I could be convinced to also include const data size, since this often represents code trade-offs (a good example is jump tables often used to implement switch statements in C) - but you would have to separate this stuff out from real const data (e.g. constant strings) that are generally language independent - and this is often quite difficult. So including const data understates the difference between languages, and excluding it overstates the difference - but (on balance) I think excluding it is going to be more accurate.

    I also think the kernel size should be excluded (with a clarification that should be noted below) as should anything else that gets loaded into Cog RAM and thereafter does not consume Hub RAM - i.e. plugins or drivers. On the Propeller (especially the Prop v1) the resource that everyone runs out of first is Hub RAM. Most programs do not use all the available Cog RAM, or all the available cogs. This is especially true now because most C code can be loaded using various multi-phase load techniques that load up all the Cog RAM before loading the Hub RAM with the application code to be executed (with Catalina this is possible even on a bare-bones Prop v1, provided you have a 64kb EEPROM - not sure about GCC, but I think it may be the same). Again, including this stuff understates the difference between languages, and excluding it may overstate the difference, but again on balance I think excluding it is going to give you a more accurate indication of the relative sizes of using different languages.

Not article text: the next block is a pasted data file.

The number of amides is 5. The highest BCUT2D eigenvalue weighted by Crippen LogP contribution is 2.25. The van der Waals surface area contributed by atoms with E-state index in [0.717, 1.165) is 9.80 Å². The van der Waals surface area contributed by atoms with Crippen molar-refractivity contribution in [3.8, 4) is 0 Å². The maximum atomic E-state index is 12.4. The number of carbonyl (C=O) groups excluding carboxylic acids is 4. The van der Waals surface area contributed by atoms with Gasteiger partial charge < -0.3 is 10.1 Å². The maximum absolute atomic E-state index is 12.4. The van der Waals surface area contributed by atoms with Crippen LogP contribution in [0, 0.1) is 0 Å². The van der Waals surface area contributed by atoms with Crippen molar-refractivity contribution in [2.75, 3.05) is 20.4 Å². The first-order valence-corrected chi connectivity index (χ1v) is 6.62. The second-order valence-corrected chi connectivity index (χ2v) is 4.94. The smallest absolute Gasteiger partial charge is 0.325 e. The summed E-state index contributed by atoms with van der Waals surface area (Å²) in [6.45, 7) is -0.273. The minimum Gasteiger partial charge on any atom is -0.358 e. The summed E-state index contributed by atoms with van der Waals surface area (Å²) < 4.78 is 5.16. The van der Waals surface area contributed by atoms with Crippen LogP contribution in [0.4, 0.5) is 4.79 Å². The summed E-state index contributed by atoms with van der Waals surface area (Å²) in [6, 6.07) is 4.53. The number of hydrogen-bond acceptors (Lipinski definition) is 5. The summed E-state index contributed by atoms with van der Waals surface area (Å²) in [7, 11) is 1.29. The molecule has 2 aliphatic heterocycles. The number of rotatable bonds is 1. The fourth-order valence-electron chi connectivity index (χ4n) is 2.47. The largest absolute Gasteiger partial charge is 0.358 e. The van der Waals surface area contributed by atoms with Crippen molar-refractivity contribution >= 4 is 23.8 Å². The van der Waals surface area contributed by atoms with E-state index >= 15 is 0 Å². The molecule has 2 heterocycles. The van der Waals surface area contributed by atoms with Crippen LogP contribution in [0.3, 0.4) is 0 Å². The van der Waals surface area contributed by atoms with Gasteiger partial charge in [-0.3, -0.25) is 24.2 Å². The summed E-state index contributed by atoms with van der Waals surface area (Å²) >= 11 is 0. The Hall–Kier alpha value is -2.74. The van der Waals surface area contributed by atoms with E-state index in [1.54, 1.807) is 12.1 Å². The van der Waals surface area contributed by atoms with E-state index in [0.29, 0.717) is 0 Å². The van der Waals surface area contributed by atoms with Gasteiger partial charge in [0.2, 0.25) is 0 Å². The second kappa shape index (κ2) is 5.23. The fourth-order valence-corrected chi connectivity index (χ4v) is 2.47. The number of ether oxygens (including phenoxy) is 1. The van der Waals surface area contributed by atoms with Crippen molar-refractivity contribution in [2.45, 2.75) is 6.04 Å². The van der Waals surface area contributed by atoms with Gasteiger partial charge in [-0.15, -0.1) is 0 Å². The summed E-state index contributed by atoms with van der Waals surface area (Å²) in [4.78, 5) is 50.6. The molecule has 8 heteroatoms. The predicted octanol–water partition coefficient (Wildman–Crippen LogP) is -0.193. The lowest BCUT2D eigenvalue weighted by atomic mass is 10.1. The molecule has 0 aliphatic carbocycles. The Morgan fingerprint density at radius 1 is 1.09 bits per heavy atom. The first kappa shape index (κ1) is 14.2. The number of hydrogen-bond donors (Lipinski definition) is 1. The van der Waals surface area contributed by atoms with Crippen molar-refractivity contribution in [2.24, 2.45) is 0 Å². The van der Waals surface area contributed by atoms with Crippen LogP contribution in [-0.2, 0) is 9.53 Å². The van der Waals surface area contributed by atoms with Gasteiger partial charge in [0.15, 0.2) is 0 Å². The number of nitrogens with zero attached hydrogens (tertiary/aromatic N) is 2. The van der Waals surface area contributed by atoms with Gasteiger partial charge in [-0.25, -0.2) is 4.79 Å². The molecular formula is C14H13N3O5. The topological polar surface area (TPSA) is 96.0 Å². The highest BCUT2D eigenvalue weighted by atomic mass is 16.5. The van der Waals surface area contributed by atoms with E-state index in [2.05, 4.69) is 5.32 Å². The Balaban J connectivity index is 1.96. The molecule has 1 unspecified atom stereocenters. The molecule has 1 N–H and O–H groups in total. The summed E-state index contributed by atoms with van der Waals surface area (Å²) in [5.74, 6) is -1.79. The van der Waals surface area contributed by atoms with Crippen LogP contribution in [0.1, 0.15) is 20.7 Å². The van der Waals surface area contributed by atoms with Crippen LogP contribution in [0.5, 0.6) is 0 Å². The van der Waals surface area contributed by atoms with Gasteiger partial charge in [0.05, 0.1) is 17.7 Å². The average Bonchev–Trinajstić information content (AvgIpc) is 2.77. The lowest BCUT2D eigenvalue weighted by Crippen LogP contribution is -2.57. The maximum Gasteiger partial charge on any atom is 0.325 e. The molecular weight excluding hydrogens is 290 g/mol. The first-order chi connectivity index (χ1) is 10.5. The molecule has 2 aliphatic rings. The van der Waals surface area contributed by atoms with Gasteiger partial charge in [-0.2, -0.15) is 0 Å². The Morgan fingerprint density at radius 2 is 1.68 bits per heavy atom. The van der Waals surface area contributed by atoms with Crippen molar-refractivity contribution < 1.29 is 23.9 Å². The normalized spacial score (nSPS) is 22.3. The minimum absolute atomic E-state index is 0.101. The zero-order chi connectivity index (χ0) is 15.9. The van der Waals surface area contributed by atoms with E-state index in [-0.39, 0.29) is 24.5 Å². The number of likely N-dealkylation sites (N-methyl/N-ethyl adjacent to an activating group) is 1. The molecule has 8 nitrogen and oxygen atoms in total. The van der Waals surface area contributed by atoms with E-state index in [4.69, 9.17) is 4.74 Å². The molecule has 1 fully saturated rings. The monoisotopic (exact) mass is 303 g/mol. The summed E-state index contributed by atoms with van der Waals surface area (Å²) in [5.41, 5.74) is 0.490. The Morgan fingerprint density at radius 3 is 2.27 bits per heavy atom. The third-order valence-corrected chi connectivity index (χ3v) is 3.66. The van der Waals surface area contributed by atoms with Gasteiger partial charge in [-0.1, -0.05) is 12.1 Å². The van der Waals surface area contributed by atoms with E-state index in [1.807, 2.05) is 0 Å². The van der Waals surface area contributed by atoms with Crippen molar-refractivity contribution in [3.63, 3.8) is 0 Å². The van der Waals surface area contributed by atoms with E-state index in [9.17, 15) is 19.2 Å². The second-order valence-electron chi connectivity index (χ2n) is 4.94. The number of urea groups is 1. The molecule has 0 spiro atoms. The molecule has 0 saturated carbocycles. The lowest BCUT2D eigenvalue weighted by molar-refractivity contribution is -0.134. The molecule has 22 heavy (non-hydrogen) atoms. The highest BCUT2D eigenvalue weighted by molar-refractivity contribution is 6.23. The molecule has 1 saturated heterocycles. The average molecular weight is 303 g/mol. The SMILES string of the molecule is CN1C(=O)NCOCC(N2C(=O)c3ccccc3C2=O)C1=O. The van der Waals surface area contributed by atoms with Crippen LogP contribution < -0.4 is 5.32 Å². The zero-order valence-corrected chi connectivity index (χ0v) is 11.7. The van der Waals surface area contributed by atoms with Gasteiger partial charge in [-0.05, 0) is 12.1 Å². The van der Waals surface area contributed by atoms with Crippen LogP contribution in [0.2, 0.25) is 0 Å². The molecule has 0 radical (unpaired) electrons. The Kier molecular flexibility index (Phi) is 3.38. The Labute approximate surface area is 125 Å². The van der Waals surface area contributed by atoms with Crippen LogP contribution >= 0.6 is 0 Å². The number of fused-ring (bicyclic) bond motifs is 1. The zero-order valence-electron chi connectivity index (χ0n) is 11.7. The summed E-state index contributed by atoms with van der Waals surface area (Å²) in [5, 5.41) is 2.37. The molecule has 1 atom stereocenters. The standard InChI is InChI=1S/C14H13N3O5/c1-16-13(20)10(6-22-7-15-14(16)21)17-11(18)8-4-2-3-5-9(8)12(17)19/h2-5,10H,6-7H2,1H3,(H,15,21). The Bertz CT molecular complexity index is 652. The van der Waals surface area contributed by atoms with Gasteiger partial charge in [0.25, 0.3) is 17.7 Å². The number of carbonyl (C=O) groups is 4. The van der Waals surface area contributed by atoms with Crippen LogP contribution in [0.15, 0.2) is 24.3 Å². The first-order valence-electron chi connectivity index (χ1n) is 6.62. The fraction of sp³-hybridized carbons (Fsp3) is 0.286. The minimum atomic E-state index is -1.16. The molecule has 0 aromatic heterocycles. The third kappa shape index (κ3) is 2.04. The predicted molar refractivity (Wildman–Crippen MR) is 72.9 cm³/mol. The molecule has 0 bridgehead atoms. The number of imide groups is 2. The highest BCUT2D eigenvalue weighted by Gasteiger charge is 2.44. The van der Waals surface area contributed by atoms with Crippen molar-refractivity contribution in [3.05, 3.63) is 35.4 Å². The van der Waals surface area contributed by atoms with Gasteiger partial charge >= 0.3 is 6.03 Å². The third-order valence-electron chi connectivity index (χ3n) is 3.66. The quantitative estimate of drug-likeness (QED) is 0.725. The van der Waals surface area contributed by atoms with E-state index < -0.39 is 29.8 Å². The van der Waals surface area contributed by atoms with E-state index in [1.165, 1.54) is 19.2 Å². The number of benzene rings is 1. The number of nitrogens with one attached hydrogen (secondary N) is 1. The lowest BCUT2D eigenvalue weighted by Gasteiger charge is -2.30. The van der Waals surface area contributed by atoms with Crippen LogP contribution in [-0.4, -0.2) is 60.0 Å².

The one case where kernel (or driver, or plugin) size can make a difference is when a copy of the cog code has to be kept at run time to be dynamically loaded into cogs - here, Spin has a clear advantage when it comes to the kernel because its kernel is built into the ROM, whereas other languages typically have to keep a copy in Hub RAM. However, this type of dynamic loading is probably rare enough that it can simply be footnoted - including it for all cases would be quite misleading to most people (who will never write programs that use this capability).

    Ross.
  • jmgjmg Posts: 14,940
    edited 2012-10-01 19:53
    ersmith wrote: »
    That's a tough one. You're right that in the real world the resource required for the kernel matter. On the other hand, for tiny benchmarks like these the size of the benchmark code is dwarfed by the size of the kernels.

    Oops, I did not write that very clearly, I was not expecting ONE number, but rather more columns added, that show the base-resource-load. - and a % full of each resource would be useful too.